So REDD+ is an idea that’s gained traction quickly. It’s also generated considerable angst and, as one reviewer wrote, “a tsunami of [academic] literature”. The angst arises for a number of reasons.
The most fundamental reflects concerns about the rights of Indigenous and forest-dependent people. The state often asserts rights over their land and forests, and assigns commercial use rights to others.
Forests’ traditional owners have generally been dispossessed, excluded and marginalised. Think of Australia’s terra nullius, or the Suharto Government’s 1967 assertion of state rights over all Indonesian forests, and the concession-based plundering that followed.
Over the past decade there has been more decentralisation and devolution of rights to local communities. Many worry that REDD+ commitments will prompt national governments to reverse that trend. The money raised from REDD+ will be hard to resist.
There are many examples of how the benefits that should flow broadly to communities from managing natural capital are captured by vested interests.
Think of those who’ve become rich from the exploitation of Indonesia’s, PNG’s or the Solomon Islands’ forests, or of the capture of profits from Australia’s mineral boom.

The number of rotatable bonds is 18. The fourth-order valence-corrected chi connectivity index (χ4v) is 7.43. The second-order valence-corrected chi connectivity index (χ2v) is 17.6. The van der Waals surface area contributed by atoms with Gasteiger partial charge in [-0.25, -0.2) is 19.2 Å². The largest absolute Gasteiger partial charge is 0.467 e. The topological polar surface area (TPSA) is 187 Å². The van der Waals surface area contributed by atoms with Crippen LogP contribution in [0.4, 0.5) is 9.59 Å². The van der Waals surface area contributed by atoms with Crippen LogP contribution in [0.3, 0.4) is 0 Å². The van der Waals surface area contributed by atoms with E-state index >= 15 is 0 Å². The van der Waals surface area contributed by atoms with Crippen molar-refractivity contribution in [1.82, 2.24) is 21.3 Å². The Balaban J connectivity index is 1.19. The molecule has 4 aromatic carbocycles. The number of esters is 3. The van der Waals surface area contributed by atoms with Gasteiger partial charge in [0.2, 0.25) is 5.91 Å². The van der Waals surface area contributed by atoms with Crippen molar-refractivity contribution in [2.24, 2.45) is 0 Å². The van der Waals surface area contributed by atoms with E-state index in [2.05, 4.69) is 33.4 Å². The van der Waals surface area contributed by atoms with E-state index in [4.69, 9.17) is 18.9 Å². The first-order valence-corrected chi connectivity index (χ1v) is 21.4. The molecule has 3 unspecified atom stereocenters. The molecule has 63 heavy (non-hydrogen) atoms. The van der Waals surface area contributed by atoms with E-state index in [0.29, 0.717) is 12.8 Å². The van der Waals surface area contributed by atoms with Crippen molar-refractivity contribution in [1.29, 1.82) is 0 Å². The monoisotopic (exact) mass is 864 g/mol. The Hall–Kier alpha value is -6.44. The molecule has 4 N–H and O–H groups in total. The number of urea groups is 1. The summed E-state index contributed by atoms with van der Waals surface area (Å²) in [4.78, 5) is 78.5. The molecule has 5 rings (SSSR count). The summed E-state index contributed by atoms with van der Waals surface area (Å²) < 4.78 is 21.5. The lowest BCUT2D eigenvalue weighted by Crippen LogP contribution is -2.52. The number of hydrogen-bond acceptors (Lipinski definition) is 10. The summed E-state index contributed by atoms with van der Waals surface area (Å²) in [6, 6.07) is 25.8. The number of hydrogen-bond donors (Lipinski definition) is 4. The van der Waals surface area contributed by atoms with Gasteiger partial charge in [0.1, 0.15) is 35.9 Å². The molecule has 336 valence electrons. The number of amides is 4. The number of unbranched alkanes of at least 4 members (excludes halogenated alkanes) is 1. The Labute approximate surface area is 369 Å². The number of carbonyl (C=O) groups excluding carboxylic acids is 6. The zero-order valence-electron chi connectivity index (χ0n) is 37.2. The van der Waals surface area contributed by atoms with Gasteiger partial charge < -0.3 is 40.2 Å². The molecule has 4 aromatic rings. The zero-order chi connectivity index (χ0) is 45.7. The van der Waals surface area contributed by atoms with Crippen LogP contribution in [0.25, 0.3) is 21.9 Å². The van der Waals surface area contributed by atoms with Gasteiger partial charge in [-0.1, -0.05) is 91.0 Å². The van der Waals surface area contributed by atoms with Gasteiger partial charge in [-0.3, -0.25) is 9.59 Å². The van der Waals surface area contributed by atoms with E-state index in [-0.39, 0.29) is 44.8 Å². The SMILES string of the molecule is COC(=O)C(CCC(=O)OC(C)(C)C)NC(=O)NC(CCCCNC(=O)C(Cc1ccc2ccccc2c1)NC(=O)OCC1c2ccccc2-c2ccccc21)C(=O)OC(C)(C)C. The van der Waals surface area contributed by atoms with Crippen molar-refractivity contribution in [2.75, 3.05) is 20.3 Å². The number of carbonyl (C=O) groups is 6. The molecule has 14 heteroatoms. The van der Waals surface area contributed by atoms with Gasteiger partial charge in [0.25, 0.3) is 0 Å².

Good on paper; how about the real world?
There are many practical concerns about implementing REDD+. What are the baselines from which REDD+ gains or losses would be assessed?
How do we monitor, verify and report changes in carbon stocks? What will that cost?
And will REDD+ simply displace deforestation to countries with the least capacity or interest to participate?
REDD+ is supposed to work as early action; part of a comprehensive mitigation strategy. But it’s possible that REDD+ will provide an excuse for inaction on the 85% of emissions that are non-forest based.
Some agriculturalists are worried that forests will displace agriculture from land, and use the water that will be needed to feed a growing world population.
Researchers have been trying to work out whether saving forests for carbon will also preserve biodiversity.
The short answer is “largely, but not completely”. Regions of high biodiversity value such as the Brazilian cerrado, mainland South East Asia, and the Southern Cape of Africa rank relatively low in terms of forest carbon stocks.
REDD+ funding could be directed to most high-priority biodiversity regions without severely reducing carbon sequestration. But non-REDD+ funding will be necessary to really protect biodiversity.
The world needs REDD+ to work. It must be made to deliver the benefits its proponents seek, without the downsides that are clearly possible.
REDD+ has been catapulted to centre-stage in climate change mitigation negotiations by an unusual conjunction of environmental, development, political, and scientific interests.
That alliance has been remarkably successful in advancing the idea of REDD+; the diverse interests it represents need to continue to work effectively together, and to find ways to properly accommodate the interests of forest-dependent peoples, if REDD+ is to live up to its promise.